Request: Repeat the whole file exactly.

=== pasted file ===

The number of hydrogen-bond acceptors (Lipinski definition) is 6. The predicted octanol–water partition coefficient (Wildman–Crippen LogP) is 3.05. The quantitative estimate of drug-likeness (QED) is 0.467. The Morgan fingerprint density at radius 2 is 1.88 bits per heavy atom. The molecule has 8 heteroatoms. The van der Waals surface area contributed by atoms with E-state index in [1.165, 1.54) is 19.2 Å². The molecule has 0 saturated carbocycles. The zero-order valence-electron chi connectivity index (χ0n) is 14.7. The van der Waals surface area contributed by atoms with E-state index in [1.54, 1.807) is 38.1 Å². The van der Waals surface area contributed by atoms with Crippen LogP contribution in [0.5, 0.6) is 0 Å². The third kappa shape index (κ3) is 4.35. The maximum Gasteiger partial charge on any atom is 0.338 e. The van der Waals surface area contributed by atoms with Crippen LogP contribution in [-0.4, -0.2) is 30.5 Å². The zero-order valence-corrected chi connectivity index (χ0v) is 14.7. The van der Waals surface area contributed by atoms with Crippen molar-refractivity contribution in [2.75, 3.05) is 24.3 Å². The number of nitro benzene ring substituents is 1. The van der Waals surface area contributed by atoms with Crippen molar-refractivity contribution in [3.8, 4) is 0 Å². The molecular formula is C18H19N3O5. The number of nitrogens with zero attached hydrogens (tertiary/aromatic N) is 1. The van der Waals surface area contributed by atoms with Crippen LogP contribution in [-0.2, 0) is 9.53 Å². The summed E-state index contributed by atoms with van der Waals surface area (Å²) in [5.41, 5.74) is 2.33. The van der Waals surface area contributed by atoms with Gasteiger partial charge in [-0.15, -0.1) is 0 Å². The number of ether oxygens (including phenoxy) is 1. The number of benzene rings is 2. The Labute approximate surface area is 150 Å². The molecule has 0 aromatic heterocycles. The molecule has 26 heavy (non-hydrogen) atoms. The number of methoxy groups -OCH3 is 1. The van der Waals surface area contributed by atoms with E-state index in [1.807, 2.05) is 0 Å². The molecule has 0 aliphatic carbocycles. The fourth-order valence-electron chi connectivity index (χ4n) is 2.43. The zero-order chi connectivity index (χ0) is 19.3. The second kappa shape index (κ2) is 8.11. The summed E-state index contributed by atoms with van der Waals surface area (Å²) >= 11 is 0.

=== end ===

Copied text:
The number of hydrogen-bond acceptors (Lipinski definition) is 6. The predicted octanol–water partition coefficient (Wildman–Crippen LogP) is 3.05. The quantitative estimate of drug-likeness (QED) is 0.467. The Morgan fingerprint density at radius 2 is 1.88 bits per heavy atom. The molecule has 8 heteroatoms. The van der Waals surface area contributed by atoms with E-state index in [1.165, 1.54) is 19.2 Å². The molecule has 0 saturated carbocycles. The zero-order valence-electron chi connectivity index (χ0n) is 14.7. The van der Waals surface area contributed by atoms with E-state index in [1.54, 1.807) is 38.1 Å². The van der Waals surface area contributed by atoms with Crippen LogP contribution in [0.5, 0.6) is 0 Å². The third kappa shape index (κ3) is 4.35. The maximum Gasteiger partial charge on any atom is 0.338 e. The van der Waals surface area contributed by atoms with Crippen LogP contribution in [-0.4, -0.2) is 30.5 Å². The zero-order valence-corrected chi connectivity index (χ0v) is 14.7. The van der Waals surface area contributed by atoms with Crippen molar-refractivity contribution in [2.75, 3.05) is 24.3 Å². The number of nitro benzene ring substituents is 1. The van der Waals surface area contributed by atoms with Crippen molar-refractivity contribution in [3.8, 4) is 0 Å². The molecular formula is C18H19N3O5. The number of nitrogens with zero attached hydrogens (tertiary/aromatic N) is 1. The van der Waals surface area contributed by atoms with Crippen LogP contribution in [-0.2, 0) is 9.53 Å². The summed E-state index contributed by atoms with van der Waals surface area (Å²) in [5.41, 5.74) is 2.33. The van der Waals surface area contributed by atoms with Gasteiger partial charge in [-0.15, -0.1) is 0 Å². The number of ether oxygens (including phenoxy) is 1. The number of benzene rings is 2. The Labute approximate surface area is 150 Å². The molecule has 0 aromatic heterocycles. The molecule has 26 heavy (non-hydrogen) atoms. The number of methoxy groups -OCH3 is 1. The van der Waals surface area contributed by atoms with E-state index in [1.807, 2.05) is 0 Å². The molecule has 0 aliphatic carbocycles. The fourth-order valence-electron chi connectivity index (χ4n) is 2.43. The zero-order chi connectivity index (χ0) is 19.3. The second kappa shape index (κ2) is 8.11. The summed E-state index contributed by atoms with van der Waals surface area (Å²) >= 11 is 0.